The Socialist Equality Party (SEP) held a public meeting on January 3 in the major southern city of Galle as part of its campaign for the January 26 presidential election. About 40 workers, youth, small business owners and housewives participated in the meeting, which was also covered by reporters from the state-owned television channels, Rupavahini and ITN, and the privately-owned Sirasa and Swarnavahini channels.
Prior to the meeting, the party campaigned for its candidate, SEP General Secretary Wije Dias, among the city’s working people and youth [Click here].
Opening the meeting, Ratnasiri Malalagama, an SEP political committee member, emphasised that the SEP was the only party advancing a socialist alternative for the working class, against all the capitalist candidates and their opportunist supporters.
Malalagama referred to an issue that had emerged numerous times during the SEP’s campaigning: wouldn’t opposition candidate General Sarath Fonseka provide “a change” from President Mahinda Rajapakse’s oppressive and corrupt rule? Fonseka is being backed by the Janatha Vimukthi Peramuna (JVP), the United National Party (UNP) and their allies.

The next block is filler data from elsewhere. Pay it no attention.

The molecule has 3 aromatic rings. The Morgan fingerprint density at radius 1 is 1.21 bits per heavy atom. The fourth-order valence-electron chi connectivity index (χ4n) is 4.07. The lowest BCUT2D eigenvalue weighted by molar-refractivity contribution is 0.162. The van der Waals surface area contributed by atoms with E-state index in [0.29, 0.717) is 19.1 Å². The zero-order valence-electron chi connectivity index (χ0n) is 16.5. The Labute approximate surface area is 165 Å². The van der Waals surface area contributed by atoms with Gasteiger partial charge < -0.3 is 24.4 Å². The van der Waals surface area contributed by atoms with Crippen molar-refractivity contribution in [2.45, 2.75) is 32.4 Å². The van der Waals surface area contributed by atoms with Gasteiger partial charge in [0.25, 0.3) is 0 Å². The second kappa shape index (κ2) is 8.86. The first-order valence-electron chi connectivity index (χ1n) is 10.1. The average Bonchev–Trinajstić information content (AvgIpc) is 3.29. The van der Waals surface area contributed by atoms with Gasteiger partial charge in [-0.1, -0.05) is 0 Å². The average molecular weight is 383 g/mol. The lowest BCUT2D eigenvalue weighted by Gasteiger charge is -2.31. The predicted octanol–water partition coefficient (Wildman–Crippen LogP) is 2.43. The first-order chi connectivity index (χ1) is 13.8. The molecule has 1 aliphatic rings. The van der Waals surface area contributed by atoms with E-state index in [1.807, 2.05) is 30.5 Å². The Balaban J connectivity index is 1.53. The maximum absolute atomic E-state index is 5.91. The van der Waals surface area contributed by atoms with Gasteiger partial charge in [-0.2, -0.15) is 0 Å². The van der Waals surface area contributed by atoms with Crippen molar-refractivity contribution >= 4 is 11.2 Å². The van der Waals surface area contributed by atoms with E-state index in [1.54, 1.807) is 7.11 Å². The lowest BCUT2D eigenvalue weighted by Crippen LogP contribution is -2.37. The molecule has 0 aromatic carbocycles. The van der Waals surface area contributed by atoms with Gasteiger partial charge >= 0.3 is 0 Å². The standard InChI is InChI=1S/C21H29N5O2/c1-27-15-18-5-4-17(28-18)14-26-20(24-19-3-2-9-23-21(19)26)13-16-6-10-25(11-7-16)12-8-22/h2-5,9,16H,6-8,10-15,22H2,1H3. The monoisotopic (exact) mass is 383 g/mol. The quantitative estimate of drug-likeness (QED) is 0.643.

“The JVP, the UNP and Fonseka spread illusions about cleansing society of the corruption of the Rajapakse government,” he said. “But there is no corruption-free capitalism. This UNP-JVP campaign has been aimed at covering up the disastrous record of the civil war, conducted jointly by Rajapakse and Fonseka, and the roots of the present political and economic crisis.”
Since independence, the Sri Lankan capitalist class had used communal politics to divide the working class along ethnic lines in order to pursue its profit interests and maintain its rule, Malalagama pointed out. Sinhala, Tamil and Muslim working people alike had to reject this communalism and unite on socialist policies.
Presidential candidate Wije Dias began by explaining that the aim of the SEP’s election campaign was to present the socialist alternative for the Sri Lankan, South Asian and international working class. He stressed that the SEP was based on an international socialist program and was campaigning for a workers’ and peasants’ government based on socialist policies.